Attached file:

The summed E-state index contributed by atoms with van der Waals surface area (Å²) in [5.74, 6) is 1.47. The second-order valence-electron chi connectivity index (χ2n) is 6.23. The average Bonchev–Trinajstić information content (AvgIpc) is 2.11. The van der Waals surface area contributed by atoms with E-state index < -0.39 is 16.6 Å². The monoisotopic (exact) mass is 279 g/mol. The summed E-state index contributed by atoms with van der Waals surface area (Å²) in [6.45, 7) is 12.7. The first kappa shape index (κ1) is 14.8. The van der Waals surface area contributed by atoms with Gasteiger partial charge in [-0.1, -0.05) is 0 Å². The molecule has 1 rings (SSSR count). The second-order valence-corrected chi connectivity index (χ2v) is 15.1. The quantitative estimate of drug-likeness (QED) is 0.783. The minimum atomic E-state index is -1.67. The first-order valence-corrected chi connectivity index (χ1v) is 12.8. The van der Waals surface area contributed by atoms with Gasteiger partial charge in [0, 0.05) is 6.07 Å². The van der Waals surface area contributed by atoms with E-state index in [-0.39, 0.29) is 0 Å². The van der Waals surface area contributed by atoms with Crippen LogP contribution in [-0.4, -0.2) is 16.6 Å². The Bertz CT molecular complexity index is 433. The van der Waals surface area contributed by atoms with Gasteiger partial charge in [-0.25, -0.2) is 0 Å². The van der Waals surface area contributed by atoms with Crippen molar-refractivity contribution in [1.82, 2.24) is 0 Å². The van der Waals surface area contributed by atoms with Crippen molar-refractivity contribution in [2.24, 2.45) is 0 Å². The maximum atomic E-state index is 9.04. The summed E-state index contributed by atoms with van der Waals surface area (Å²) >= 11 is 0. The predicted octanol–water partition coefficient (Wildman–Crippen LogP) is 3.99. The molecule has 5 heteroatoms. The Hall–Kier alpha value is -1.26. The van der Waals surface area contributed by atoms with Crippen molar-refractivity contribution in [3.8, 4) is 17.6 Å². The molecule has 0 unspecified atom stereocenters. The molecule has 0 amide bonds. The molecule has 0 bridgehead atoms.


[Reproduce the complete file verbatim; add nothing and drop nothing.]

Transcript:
The summed E-state index contributed by atoms with van der Waals surface area (Å²) in [5.74, 6) is 1.47. The second-order valence-electron chi connectivity index (χ2n) is 6.23. The average Bonchev–Trinajstić information content (AvgIpc) is 2.11. The van der Waals surface area contributed by atoms with E-state index < -0.39 is 16.6 Å². The monoisotopic (exact) mass is 279 g/mol. The summed E-state index contributed by atoms with van der Waals surface area (Å²) in [6.45, 7) is 12.7. The first kappa shape index (κ1) is 14.8. The van der Waals surface area contributed by atoms with Gasteiger partial charge in [-0.1, -0.05) is 0 Å². The molecule has 1 rings (SSSR count). The second-order valence-corrected chi connectivity index (χ2v) is 15.1. The quantitative estimate of drug-likeness (QED) is 0.783. The minimum atomic E-state index is -1.67. The first-order valence-corrected chi connectivity index (χ1v) is 12.8. The van der Waals surface area contributed by atoms with Gasteiger partial charge in [0, 0.05) is 6.07 Å². The van der Waals surface area contributed by atoms with E-state index in [-0.39, 0.29) is 0 Å². The van der Waals surface area contributed by atoms with Crippen LogP contribution in [-0.4, -0.2) is 16.6 Å². The Bertz CT molecular complexity index is 433. The van der Waals surface area contributed by atoms with Gasteiger partial charge in [-0.25, -0.2) is 0 Å². The van der Waals surface area contributed by atoms with Crippen molar-refractivity contribution in [1.82, 2.24) is 0 Å². The van der Waals surface area contributed by atoms with Crippen molar-refractivity contribution in [2.24, 2.45) is 0 Å². The maximum atomic E-state index is 9.04. The summed E-state index contributed by atoms with van der Waals surface area (Å²) >= 11 is 0. The predicted octanol–water partition coefficient (Wildman–Crippen LogP) is 3.99. The molecule has 5 heteroatoms. The Hall–Kier alpha value is -1.26. The van der Waals surface area contributed by atoms with Crippen molar-refractivity contribution in [3.8, 4) is 17.6 Å². The molecule has 0 unspecified atom stereocenters. The molecule has 0 amide bonds. The molecule has 0 bridgehead atoms.